The Uncomon Blog


The word “trek” gets a bad rep. When you hear someone say they’re making the trek to somewhere, it usually implies reluctance about the journey. This isn’t the case at UChicago.

“Hmm,” said a small voice in his ear. “Difficult. Very difficult. Plenty of courage, I see. Not a bad mind either. There’s talent, oh my goodness, yes -- and a nice thirst to prove yourself, now that’s interesting … So where shall I put you?”       Well if you’re sure -- better be BOOTH!

“Everyone here is going to pick a neighborhood. A Chicago neighborhood. You’re going to do research, conduct interviews, and go out into that neighborhood and find something that’s never been found before.”

On my quest to find a suitable major, I found these instructions before me as I entered into an Urban Sociology class my second year.  At the time, those were some of the most terrifying words I had heard in my college career. 


I am mid-way through my fourth year spring quarter, so naturally I am feeling quite nostalgic. In reflecting fondly on many of my experiences at UChicago, one in particular comes to the fore: my involvement with the Institute of Politics (IOP) at UChicago. The nonpartisan Institute of Politics at the University of Chicago is an extracurricular program designed to ignite in young people a passion for politics and public service.

UChicago Athletics consists of 19 men’s and women’s teams that compete at the NCAA Division III level. The fall sports—including soccer, football, volleyball, and cross country—all start practicing in August. This period is known as “preseason,” when student athletes live on campus for a little over one month before classes start. It is a time for athletes to dedicate their life to their sport before the hustle of classes and extracurricular activities begin. My life during preseason just so happens to be soccer. 

There are so many culinary destinations on 53rd, it’s hard to keep track of them all! Below I’ve listed some of the culinary destinations I frequent most often.


Part III: On or Near 53rd


Harold’s: 1208 E 53rd Street

The best fried chicken hands-down, Harold’s is a spot that you must try during your first quarter at UChicago. With a student discount and specials throughout the week, Harold’s is perfect for a college student who just wants good, cheap food.

The University of Chicago is renowned for giving its undergrads an education that doesn’t just get you a job, but enhances your intellectual life in a way that will (hopefully) stick with you long after your four years are up. Besides our generally impeccable academic rigor, one of the ways UChicago prepares you for a future outside of the school is the BA thesis many undergrads write in their fourth year.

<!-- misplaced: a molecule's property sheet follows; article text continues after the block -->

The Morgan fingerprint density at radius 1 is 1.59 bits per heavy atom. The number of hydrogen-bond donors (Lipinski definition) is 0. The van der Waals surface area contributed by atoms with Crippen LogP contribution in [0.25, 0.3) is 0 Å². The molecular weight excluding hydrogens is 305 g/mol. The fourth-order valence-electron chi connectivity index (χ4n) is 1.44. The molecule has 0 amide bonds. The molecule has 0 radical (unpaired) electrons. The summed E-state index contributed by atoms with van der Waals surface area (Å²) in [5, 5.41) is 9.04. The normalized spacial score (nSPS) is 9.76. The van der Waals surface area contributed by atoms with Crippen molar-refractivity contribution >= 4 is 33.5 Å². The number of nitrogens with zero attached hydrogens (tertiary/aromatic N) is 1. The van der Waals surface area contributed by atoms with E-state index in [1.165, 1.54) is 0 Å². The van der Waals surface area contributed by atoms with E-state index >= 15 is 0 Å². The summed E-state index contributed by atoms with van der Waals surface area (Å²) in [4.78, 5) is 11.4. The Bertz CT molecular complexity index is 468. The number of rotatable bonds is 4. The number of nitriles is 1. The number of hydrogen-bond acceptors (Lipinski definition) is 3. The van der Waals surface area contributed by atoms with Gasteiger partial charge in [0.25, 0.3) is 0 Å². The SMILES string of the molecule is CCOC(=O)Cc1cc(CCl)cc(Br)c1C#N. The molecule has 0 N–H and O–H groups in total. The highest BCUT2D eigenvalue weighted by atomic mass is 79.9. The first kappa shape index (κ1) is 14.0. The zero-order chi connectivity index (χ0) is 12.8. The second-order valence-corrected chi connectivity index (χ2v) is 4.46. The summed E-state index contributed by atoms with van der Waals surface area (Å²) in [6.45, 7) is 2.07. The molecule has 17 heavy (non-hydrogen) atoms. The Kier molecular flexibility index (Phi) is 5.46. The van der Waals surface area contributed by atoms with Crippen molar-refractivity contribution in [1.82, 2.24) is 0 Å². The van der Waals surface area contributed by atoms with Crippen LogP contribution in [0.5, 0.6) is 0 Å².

I knew in high school that I wanted to study biology, but I wasn’t ready to give up my fascination with literature, history, and art. When I started my first year at UChicago, I hesitated to declare my Biology major and instead started a Social Sciences sequence (part of the UChicago Core), called Classics of Social and Political Thought. We dived headfirst into Greek philosophy, and I was surrounded by the rich history of classical thought. Each discussion was a new adventure into a past era and school of thought. By the time we reached Nietzsche, I was in too deep.

You’ve finished up your UChicago tour and information session and are now in the Quad admiring the Gothic-style buildings. As beautiful as they are, you know that you’ll be able to see them again on UChicago’s Instagram. Your flight home doesn’t leave until later in the evening--what should you do now? The city of Chicago seems like it has endless options, ranging from premier comedy clubs and world-class architecture to your favorite sports teams and Michelin Star restaurants.

There it was, right in front of me: quite a bit larger than I had imagined, and therefore all the more awe-inspiring. With my own hands I leafed through a nearly five hundred year-old anatomy text, an original edition of Andreas Vesalius’ De humani corporis fabrica from 1543. My History of Medicine, 1500-1900 Civilizations course (commonly referred to as “Civ” on campus) had made a trip to Special Collections at the Regenstein Library to look at originals of such significant works.